Walter Crump

Pinhole photographer Walter Crump

Walter Crump is a fine arts photographer whose primary alternative photography practice is constructing and photographing with pinhole cameras. He also captures the his environment with Holga Cameras and on occasion makes Cyanotype prints.
From: Winston Salem NC he has lived in Boston Masatuchutes since the mid sixties.
Shows: Pinhole, Holga and cyanotype prints

Trained as a painter and printmaker, Crump gravitated to photography after he was asked to teach a course in photography at Commonwealth School in 1986 where he had been teaching printmaking since 1972. He had never worked in a darkroom. As his interest in photography grew his attention to printmaking waned. Crump primarily explores alternative ways cameras see the world. Using both traditional, digital, handmade pinhole and Holga cameras, he tends to explore a more subjective approach to photography producing photographs that hover between photography and painting, leaving time, and words behind.

Heavily influenced by the painter Walter Murch, he has had an ongoing fascination, mechanical and electronic detritus of our culture. Over the years, he has collected and photographed objects discarded from the fading industrial world, fragments of defunct mechanisms, mangled circuit boards, worn gears and tangled rusting whackamadoos. Like Morandi, who arraigned and rearranged his dull crockery to create his luscious, nuanced paintings, his constructed still lifes are not permanent; once photographed, they are dismantled, only to be reassembled in different configurations. He thinks of these impermanent structures as “machines without a purpose” or “machines that have lost their purpose”. He sees them as metaphors for evolving/eroding metropolises or ambiguous edifices, elusive images appearing as cloudy wrecks of a dubious age, blending fiction and reality, shivery things surviving on the edge of memory.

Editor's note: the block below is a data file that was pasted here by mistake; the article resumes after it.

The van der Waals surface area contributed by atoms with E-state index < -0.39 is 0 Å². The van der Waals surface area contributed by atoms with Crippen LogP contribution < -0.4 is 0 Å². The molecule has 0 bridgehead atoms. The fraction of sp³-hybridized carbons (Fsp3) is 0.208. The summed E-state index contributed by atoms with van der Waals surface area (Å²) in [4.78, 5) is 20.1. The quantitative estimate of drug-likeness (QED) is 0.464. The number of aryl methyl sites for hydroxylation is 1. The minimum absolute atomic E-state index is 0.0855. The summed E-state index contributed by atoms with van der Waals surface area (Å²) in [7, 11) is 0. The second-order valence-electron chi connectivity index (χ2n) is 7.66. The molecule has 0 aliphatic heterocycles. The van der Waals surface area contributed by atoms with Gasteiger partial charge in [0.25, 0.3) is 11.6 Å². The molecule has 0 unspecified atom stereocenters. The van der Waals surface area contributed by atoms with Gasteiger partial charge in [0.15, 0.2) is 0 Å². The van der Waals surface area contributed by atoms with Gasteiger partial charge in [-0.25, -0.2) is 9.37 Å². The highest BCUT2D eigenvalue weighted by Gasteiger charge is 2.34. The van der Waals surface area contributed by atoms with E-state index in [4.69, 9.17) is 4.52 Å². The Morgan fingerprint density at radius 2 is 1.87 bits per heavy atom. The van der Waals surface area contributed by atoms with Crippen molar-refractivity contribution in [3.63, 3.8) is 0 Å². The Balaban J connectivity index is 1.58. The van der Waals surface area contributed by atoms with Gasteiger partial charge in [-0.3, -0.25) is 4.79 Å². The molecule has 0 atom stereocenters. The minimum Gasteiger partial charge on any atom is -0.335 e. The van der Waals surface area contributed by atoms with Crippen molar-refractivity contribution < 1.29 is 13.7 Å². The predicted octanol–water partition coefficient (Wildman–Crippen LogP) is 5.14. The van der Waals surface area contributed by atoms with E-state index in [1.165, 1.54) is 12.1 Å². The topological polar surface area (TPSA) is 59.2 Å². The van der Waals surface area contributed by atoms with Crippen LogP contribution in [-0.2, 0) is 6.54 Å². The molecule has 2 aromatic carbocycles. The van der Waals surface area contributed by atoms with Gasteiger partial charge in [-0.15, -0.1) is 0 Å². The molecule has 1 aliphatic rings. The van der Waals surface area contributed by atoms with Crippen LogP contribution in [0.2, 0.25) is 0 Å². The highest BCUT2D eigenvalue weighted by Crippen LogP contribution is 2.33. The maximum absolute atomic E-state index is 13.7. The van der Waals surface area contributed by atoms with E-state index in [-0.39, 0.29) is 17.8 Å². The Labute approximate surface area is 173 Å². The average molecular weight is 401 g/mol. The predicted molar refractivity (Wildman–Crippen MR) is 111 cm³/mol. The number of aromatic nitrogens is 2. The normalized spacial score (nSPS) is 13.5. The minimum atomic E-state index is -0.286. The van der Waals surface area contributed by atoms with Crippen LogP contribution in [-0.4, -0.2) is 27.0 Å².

Walter Crump is a Fulbright scholar; his photographs have been exhibited in the US, Europe and the Middle East. His work is collected both in US and international museums.

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